Tuesday, November 12, 2019

REVIEW Fleetwood Mac Live in Calgary November 10, 2019

When it's Fleetwood Mac, every song is an encore
PHOTO: Replicant Tusk

Fleetwood Mac — a walking, talking, drumming and humming Rock and Roll of Fame — returned to Calgary Sunday, to perform a makeup concert for Calgary that Stevie Nicks said was cancelled three times.

All of which, she added, were completely her fault.

“But don’t worry,” Nicks added, in that instantly familiar husky voice that seemed to spin the clock inside the jam-packed Saddledome back to 1977, the year Rumours was released, and changed music history.

“We will always return,” Nicks said, “to the land of snow-covered mountains.”

Then Nicks, and Neil Finn — taking over the role of Lindsey Buckingham in the 2019 edition of Fleetwood Mac — broke into Landslide, one of the great ballads (Nicks wrote it when she was 23 and it still sounds spectacular), and 18,000 people in the Saddledome sang along and many, many gigabytes of digital camera memory were chewed up by people videotaping the song on their phones.

That is, if they had any digital memory left, because to attend a Fleetwood Mac concert is to sit in awe of their songbook and your first temptation is to try to get some visual proof that you were actually there.

It’s astonishing — a concert where every tune is an encore.

Opening with a quintet of Mac classics (The Chain, Little Lies, Dreams, Second Hand News and Say You Love Me), the band put to rest any notions that without Buckingham, they aren’t really Fleetwood Mac anymore.

Finn, who formerly fronted Split Enz and Crowded House, played hits from both those bands — I Got You and Don’t Dream It’s Over — in strong duets with Nicks, and it felt a little like found money when half the crowd flipped on their phone flashlights and sang along to Don’t Dream It’s Over.

But truth be told, the absence of Buckingham was filled with Finn, and guitarist Mike Campbell, a Heartbreaker and longtime sidekick to the late, great Tom Petty, who took over Buckingham’s guitar solos while Finn took over his vocals.

It was an adjustment, and it’s a different Fleetwood Mac than it used to be. In a way, subtracting Buckingham has sent the band back in time, to the early 1970’s, back to their bluesy origins.

The design of the show seemed rooted in the earliest days of the band, the late ‘60’s and early ‘70’s (Rumors was actually the 11th Fleetwood Mac album!) with lots of projected images that seemed pulled from a dusty chest of some edgy filmmaker from 1969.

That came through in the set list, where they played a long, bluesy version of Black Magic Woman (a hit for Santana, originally written for Fleetwood Mac by Peter Green), and an even more drawn-out, jam session version of World Turning, that featured a 15 minute drum solo by Mick Fleetwood, who seems to have no age.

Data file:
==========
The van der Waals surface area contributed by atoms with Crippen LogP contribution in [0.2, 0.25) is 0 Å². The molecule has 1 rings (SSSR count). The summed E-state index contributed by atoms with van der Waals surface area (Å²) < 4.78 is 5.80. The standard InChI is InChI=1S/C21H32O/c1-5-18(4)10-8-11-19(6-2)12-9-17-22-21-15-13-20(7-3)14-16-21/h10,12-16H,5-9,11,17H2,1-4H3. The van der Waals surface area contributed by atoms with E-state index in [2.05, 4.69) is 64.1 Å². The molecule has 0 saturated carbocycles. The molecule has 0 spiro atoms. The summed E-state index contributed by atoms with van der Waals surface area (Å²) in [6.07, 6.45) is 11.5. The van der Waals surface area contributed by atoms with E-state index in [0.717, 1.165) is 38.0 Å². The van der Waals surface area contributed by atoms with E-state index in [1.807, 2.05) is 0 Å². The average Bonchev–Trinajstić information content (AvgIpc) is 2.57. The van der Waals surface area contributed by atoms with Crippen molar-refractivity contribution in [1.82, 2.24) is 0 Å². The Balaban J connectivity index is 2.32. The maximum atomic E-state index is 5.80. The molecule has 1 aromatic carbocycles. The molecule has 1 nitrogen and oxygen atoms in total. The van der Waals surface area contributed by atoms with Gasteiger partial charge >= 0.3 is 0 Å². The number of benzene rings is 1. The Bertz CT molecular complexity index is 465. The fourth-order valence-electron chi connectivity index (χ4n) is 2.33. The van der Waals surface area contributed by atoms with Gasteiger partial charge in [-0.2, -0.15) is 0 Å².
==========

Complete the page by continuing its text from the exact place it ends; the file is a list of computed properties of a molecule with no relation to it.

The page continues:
He’s a true wonder, and a joy to behold, and it’s Fleetwood’s positive vibrations that seem to be in constant spirited debate with the more moody, melancholy musings of Nicks and Christine McVie, who still sounds fantastic.

“We are witnessing living legends up here onstage,” said Campbell. “Mick and (bass player and co-founder of the band) John McVie are the longest lasting rhythm section in rock and roll history.

“They hate it when I say living legends,” he added, “but it’s true.”

It’s also worth noting that Fleetwood Mac has always embraced the feminine. It’s no small deal that two of its three main songwriters, McVie and Nicks, were women, back in the day when rock was almost exclusively a boy’s club — and that embrace of the feminine still resonates.

All through the Saddledome Sunday night, women stood and danced and celebrated the songwriting of McVie and Nicks, and it was pretty clear that the breakups they wrote about in Rumors weren’t just their own: they were and still are, universal pop rock anthems that pulled 10 million women through difficult emotional moments by making them feel a little less alone.

Maybe a few guys, too.

All of which made Sunday feel a little more meaningful than just another OK, Boomer greatest hits show!

What was missing? All of Tusk, which was a showcase of the musical genius of Lindsey Buckingham, and that felt like a loss, but what can you say? Lindsey got himself fired from the band.

In the encore, Nicks sang Free Falling as a tribute to the late Petty, projecting images of herself and Campbell and Petty over the years, and it felt as if we were all special guests at the epicenter of the last 40 years of rock and roll.

I guess we were.

Then they closed with Don’t Stop, where Finn sang Buckingham’s lead vocals, and it felt a little bit weird. Maybe not bad weird, but different, like maybe when your cool step dad cuts the turkey at Thanksgiving.

Christine McVie, after the band played Black Magic Woman said, “It’s really fun to play those old blues songs.”

Sunday, it was really fun to listen to them too.

Before they departed, Fleetwood took a moment on stage to say thanks and to say goodnight and Nicks brought her pooch Lily out onstage.

“Be kind,” Fleetwood said. “And remember: the Mac will always be back!”

1 comment:

Anonymous said...

Tusk was not Bunckingham's master piece. It would have been a masterpiece if there were not that many buckingham songs on it....most of them I skip happily. Watched this line up twice in Auckland, Niel Finn was perfect, as is Mike Campbell.Helps of course to have a kiwi audience singing along with Crowded House and Split Enz songs

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